- Michael’s comment in class about the movie Space Balls also breaks this theory. Jameson?says Star Wars, although set in the future, reflects a nostalgic look at television shows like Buck Rogers, an unreal past. Star Wars is pastiche, emotionless mimicry, not playful mockery. When Space Balls turns around and mocks Star Wars, pastiche comes back to parody. If only Jameson had seen it!
What the 330 Theorists think:
Meg talks about how nothing?new is created in?postmodernism. Everything is reconstituted from old ideas. Marina?looks at?how nostalgia reflects a past that never existed,?as explained?via?Esther’s favorite word, “metonymysis.”?Ryan addresses the?emergance of pastiche, which simulates past culture but is devoid of the secret love of the mocked neccessary?for parody.
WATCHMEN: THEORY IN ACTION
Watchmen is set in 1985, in an alternative history United States where costumed adventurers are real and the country is edging closer to a nuclear war with the Soviet Union (the Doomsday Clock is at five minutes to midnight). It tells the story of a group of past and present superheroes and the events surrounding the mysterious murder of one of their own.
If that isn’t enough to fill your head, visit the frame by frame analysis of this graphic novel?,?The Annotated Watchmen,?by Ralf Hildebrandt.
What the 330 Theorists think:
Joie identifies with the break in Saussure‘s sign/signified/signifier theory, explaining that language is more than words. She also sees?Deleuze and Guattari in that the text is a body without organs, breaking with traditional structure. Cara W. describes?Watchmen as a post-modern combination?of art elements: the transformation of super hero + societal structure + history = Watchmen. She also likens the?Comedian to?Jameson’s Bonaventure Hotel, each a?distortion of actual image.
Keva talks about Jameson’s nostalgia,?pastiche and parody through two examples: the way Rorschach pities the world and wants to bring back his nostalgic view and the way Vernon’s joke becomes a joke on him but he’s not laughing. Brett finds interest in?a new concept: traditional “super heroes” vs. “vigilantes with fancy costumes”?as he?questions morality vs. selfish desires. He describes Watchmen as “post-post modernism” – what comes after post modern super heroes. And back in Ubanki’s Lounge, John?challenges the traditional concept of heroes through in-depth psychoanalysis of Rorschach and Dr. Manhattan.
APPLICATIONS IN POP CULTURE:
The following?are Derridian and Saussurian reading of YouTube videos (with a?look back to?Bakhtin thrown in for good measure).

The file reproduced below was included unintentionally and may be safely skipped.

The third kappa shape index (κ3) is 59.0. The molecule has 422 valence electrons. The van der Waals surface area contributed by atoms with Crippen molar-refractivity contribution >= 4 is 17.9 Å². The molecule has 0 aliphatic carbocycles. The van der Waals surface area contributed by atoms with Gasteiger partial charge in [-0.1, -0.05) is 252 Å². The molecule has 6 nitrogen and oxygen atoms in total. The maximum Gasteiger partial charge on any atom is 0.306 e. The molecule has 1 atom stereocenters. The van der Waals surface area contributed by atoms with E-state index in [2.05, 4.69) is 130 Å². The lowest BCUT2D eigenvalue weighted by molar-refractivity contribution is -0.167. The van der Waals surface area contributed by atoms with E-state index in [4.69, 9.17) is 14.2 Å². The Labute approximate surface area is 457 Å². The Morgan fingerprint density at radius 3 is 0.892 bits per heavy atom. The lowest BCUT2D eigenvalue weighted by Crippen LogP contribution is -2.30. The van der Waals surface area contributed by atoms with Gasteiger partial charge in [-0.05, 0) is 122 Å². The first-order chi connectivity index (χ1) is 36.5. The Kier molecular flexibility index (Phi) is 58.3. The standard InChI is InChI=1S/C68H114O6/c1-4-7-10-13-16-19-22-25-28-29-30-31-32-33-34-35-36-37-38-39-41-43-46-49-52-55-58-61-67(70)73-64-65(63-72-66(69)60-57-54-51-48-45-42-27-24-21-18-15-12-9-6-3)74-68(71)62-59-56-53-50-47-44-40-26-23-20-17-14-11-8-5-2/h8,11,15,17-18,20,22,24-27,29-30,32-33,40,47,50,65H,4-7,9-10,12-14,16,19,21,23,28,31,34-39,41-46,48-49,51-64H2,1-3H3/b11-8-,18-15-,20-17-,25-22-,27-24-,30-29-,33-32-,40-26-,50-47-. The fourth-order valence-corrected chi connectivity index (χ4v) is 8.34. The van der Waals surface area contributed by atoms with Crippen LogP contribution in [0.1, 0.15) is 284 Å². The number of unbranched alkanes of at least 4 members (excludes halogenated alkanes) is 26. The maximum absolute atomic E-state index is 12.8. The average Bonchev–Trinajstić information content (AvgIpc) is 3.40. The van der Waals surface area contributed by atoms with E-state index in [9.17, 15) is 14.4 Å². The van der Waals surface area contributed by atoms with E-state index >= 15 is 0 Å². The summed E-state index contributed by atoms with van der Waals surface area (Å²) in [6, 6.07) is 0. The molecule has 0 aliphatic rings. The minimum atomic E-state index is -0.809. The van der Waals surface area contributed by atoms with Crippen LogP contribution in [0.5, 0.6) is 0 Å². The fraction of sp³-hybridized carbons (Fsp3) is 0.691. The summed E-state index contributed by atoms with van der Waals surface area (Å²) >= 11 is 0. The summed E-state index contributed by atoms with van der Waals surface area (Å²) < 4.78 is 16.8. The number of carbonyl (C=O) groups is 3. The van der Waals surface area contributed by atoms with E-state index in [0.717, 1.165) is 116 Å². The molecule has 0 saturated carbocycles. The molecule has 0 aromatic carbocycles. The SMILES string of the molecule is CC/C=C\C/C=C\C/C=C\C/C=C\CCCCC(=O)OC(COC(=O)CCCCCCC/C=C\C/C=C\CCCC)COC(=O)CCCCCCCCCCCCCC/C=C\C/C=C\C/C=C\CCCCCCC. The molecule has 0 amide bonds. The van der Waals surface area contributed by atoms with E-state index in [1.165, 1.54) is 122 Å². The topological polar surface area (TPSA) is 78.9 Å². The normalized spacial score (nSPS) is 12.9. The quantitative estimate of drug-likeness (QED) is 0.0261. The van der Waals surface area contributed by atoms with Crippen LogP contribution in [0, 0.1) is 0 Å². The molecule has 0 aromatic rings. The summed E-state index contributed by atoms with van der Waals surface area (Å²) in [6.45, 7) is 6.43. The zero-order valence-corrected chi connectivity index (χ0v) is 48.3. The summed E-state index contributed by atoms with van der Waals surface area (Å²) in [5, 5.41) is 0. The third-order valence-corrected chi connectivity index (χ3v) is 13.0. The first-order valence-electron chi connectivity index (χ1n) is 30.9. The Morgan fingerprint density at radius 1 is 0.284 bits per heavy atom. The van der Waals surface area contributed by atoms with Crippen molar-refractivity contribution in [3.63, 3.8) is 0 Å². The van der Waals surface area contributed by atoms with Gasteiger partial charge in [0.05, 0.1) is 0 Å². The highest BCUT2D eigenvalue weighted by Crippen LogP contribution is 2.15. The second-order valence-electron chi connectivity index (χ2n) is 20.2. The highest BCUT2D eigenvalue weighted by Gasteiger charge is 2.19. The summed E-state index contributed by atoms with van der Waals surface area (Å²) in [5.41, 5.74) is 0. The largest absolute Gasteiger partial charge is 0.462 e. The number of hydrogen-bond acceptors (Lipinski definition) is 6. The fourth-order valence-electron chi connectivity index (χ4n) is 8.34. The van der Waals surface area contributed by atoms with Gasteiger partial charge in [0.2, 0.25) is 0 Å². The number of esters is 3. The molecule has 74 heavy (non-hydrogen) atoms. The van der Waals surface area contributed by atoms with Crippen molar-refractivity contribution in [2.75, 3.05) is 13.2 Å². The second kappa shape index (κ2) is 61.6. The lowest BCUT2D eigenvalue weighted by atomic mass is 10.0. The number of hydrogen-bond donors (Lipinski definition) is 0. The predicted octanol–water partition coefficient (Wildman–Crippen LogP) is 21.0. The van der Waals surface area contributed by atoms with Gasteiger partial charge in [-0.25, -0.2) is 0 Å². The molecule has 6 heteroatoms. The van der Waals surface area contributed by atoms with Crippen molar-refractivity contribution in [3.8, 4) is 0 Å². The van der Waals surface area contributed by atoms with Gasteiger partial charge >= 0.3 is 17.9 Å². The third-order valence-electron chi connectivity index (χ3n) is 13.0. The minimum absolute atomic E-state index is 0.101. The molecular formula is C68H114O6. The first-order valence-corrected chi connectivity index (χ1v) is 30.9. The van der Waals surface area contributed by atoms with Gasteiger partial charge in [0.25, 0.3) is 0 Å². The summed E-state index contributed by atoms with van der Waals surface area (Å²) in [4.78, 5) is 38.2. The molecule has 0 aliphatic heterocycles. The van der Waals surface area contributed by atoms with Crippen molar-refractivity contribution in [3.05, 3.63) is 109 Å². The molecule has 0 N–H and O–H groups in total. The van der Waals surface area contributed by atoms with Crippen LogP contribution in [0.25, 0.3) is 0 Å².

To apply Jameson’s theory to this representation of Watchmen, we can better understand his idea of nostalgia and pastiche. The setting, an alternate history, calls back to Jameson’s worry that nostalgia?limits genuine thought in art. The use of the comic genre is reminiscent of times past, yet those times are not our real history. Additionally, this?story does not mock comics playfully. It mimics in the way of pastiche. It’s as if Moore read Jameson and created a visual guide.
This clip also relates to Derrida and his desire to pull meaning from text that was never intentionally placed in it. If?we deconstruct the?story, would we still have an interest? Watching this video and hearing the death of the comedian hooks people in a way that Derrida can never offer. If we?examine Rorschach, the smiley face, the setting, all of the things that help build up the story’s center, we would be left with little interest outside of the context. Sometimes the center is better when it?is the center.
People can do extraordinary things. Here we see a teacher draw a perfect freehand circle – a nearly impossible task without a compass. For this teacher, the tool is?no longer necessary, a thing of the past.?Bakhtin argues that when we understand the past, we can create something new. Using his knowledge of a compass,?this teacher has created a circle in a new way.
Saussure’s speaks of the “value” of a sign (Norton 969).?The word “circle,” as a sign, has?certain?social connotation. Sure, it could refer to confusion, as in,?”I am talking myself in circles,”?but we know it doesn’t because we socially accept this representation as a round structure. Saussure wants us to say, yes, this man can draw a perfect circle, but a circle is more. It?has a?signifier and an image which create the sign.?Can you draw a perfect circle?
THE TRAVELING CARNIVAL? MOVES ON
For the next installment of the Theory 330 Carnivals, visit:
- Cultural Critique: Marxism, Feminism & Postcolonialism?
by Esther, Nick, Sherri, Cara W.?and Kellie
- M?nage Je Trois:(Per) Forming?Sexuality?
by Michael, Keva, Cara G, Joei L, and Liz D
- Media Literacy?
by Aliya,?Brett, and Ryan
MAD PROPS?AND SELF INDULGENT REMINISCENCE:
We, your friendly neighborhood carnies, propose party hats for all the 330 Theorists! Thank you?for contributing?your finest. It just might mean that we, as 330 Theorists, finally have our heads firmly wrapped around the idea of sign, language and form, like?the best of mental contortionists. Bravo and congratulations!
?A Big Fat Thank You also goes out to our fearless and invaluable leader, Dr. Kim Middleton, who?offerred many in-depth, detailed suggestions -?and just when we thought we had it down.?Thanks also to?Jameson’s unforseen internet -?offering no good links on Watchmen other than Wiki, although we thank Wiki too, to Verizon as a far more efficient way of communicating over St. Rose email, to Kleenex Brand Tissues for sopping up the tears in times of trouble, and to?that warm mug of Lipton Tea for offering comfort in the form of “natural caffeine psychedelia” on those, theoretically speaking,?long nights.